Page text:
The film was originally temped with music from Princess Mononoke, one of NaRhee's favorite scores. The Princess Mononoke score was much too big and epic for Purity, but I could tell that it was the lush melodies that she was looking for. So I wrote a romantic orchestral score (with some acoustic rock elements for certain scenes) that featured piano, cello, and woodwind solos backed by lush string orchestrations.

Most of what I wrote was approved on the first attempt, we had very few disagreements, she really did give me quite a bit of freedom. I'm usually most proud of scores like this where the director loved what I did and didn't have me make many changes, since it reflects my initial approach and my most musical interpretation of the scene. Often times, when filmmakers want me to change things, it's because they want less. Less emotion, less drama, less musicality. They're afraid of letting the audience really feel for the character or the situation. I always thought movies were supposed to be larger than life, they're about telling stories that are rich in emotion, drama, action, romance, etc... That's why I enjoyed working on this film so much!

Why are most of the tracks on the CD so short? 

That's just how long the scenes are, and in the movie some of the cues overlap, so that they seque into one another. I just didn't bother to edit them together on the CD. Yea...I was lazy.

Also, there are a number of fantastic songs from very talented indie bands and singer/songwriters on the soundtrack, many of whom I'm now a fan of after hearing their music in the film! For anyone interested in hearing their work, check out Purity on myspace (http://www.myspace.com/puritymovie)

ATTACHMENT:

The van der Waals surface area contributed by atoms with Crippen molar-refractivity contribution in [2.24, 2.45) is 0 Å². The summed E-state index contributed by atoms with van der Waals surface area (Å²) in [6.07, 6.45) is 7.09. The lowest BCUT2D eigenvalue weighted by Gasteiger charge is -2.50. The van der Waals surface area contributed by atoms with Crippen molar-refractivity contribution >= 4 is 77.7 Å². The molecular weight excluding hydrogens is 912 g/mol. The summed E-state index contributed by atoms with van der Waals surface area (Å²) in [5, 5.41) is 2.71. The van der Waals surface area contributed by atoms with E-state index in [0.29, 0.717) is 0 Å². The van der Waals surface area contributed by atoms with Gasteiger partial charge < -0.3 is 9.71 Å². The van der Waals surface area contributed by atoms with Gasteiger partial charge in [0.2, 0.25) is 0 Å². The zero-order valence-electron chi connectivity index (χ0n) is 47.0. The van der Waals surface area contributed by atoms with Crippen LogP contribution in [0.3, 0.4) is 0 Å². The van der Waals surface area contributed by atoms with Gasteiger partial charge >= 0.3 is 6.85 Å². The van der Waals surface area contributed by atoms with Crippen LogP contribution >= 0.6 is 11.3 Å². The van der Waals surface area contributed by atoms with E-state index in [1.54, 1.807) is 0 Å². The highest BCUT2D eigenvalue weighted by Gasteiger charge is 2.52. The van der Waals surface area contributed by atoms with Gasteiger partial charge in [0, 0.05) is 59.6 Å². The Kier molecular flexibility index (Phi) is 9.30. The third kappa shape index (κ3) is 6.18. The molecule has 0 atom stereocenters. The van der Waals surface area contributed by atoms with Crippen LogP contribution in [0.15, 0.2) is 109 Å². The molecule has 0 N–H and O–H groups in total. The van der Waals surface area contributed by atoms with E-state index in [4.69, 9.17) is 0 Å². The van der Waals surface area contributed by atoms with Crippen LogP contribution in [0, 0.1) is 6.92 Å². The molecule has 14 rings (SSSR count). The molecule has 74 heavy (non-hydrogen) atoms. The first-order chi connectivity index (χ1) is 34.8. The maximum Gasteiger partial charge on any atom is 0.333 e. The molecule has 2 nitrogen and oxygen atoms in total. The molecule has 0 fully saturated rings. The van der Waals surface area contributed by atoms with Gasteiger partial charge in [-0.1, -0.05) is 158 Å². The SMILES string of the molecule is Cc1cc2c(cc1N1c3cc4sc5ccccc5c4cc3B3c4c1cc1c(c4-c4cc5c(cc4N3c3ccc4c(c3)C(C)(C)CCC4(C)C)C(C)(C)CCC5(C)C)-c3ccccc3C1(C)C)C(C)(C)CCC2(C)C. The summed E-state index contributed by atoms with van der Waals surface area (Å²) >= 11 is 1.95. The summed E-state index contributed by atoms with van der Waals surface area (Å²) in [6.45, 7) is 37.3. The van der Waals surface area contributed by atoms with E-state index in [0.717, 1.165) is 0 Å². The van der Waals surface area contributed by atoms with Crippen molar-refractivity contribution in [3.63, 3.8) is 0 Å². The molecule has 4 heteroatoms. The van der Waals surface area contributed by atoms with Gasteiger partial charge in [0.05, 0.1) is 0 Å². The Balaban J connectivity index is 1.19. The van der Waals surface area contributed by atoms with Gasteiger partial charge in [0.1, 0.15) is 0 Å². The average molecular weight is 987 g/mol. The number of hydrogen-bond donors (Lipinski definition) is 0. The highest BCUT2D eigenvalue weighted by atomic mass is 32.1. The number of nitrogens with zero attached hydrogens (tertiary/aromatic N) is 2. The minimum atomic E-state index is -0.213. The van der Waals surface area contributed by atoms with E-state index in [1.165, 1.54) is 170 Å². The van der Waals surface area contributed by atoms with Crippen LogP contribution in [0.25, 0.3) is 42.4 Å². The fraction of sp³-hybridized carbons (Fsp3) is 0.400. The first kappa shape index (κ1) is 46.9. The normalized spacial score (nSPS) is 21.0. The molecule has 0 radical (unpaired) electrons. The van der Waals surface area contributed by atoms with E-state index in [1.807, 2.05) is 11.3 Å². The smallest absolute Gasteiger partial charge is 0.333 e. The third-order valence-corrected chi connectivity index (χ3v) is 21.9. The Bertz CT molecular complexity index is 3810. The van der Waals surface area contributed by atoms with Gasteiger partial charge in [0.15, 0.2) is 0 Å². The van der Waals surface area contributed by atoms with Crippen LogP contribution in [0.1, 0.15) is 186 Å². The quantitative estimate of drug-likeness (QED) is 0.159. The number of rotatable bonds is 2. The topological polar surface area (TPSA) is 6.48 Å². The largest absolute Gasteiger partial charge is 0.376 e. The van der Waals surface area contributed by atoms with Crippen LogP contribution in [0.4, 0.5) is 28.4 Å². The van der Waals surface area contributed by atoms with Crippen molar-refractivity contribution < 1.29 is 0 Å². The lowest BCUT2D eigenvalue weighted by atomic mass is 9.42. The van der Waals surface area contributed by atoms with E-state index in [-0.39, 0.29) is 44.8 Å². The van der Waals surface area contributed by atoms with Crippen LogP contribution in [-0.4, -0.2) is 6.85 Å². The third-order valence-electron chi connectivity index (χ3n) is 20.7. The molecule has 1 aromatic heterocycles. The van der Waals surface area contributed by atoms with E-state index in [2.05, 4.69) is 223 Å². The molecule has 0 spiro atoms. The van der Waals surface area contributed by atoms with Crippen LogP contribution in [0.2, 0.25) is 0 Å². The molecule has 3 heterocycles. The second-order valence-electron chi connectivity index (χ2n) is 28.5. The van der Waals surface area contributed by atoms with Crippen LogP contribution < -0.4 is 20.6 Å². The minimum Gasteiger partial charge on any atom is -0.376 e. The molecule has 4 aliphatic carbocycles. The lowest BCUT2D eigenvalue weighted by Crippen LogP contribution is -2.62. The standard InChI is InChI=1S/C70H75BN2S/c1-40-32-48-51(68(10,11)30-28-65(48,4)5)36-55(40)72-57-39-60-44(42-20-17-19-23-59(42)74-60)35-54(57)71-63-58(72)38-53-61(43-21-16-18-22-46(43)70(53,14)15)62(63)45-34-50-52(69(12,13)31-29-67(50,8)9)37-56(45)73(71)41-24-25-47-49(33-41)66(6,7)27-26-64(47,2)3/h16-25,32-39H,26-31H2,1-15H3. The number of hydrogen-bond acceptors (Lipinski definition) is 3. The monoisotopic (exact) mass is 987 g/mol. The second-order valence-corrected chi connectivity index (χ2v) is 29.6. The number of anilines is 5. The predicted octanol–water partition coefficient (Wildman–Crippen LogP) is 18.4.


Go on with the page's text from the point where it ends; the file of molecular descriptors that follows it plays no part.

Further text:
Who are the singers on all the versions of the song "Journey Through The Sky"?

The opening track, which is the opening of the film, the song is sung by Shaheen Sheik, a singer/songwriter who had a song in the soundtrack of Purity. For the end credit version of the song, Timothy Ford Murphy, a singer with a theater background who was a friend of the director recorded the song. 

I really liked your action score in Fight. Where did you find inspiration for it, because I know this kind of drum and string fusion from Bourne Supremacy by John Powell? 

The scene features two of the male leads brawling/wrestling with each other. I had originally scored it with a more contemporary/edgy feel, a grooving electric bass and drumset, but the director hated it. I thought it was the perfect way to score the scene, so I decided I would write something completely wrong and dramatically over the top to show the director that my original idea was better. So I loaded up a string patch and a drum loop and improvised the cue, and had it done within 5 minutes. Turned out she loved it. So I thought, ok, this is too epic for a fist fight, but this scene is approved and I'm not going to argue just so I can spend more time sweating over more work, when I have plenty of other scenes I needed to focus my energy on.

I know you met John Williams few times. Can you tell anything more about it? Were those important moments in your career?

I first met John Williams in college when he came and conducted the USC Symphony, I managed to shake his hand, tell him how I got into film composing because of him, and get a picture taken with him. He was very kind and gracious, and it was a dream come true to meet him.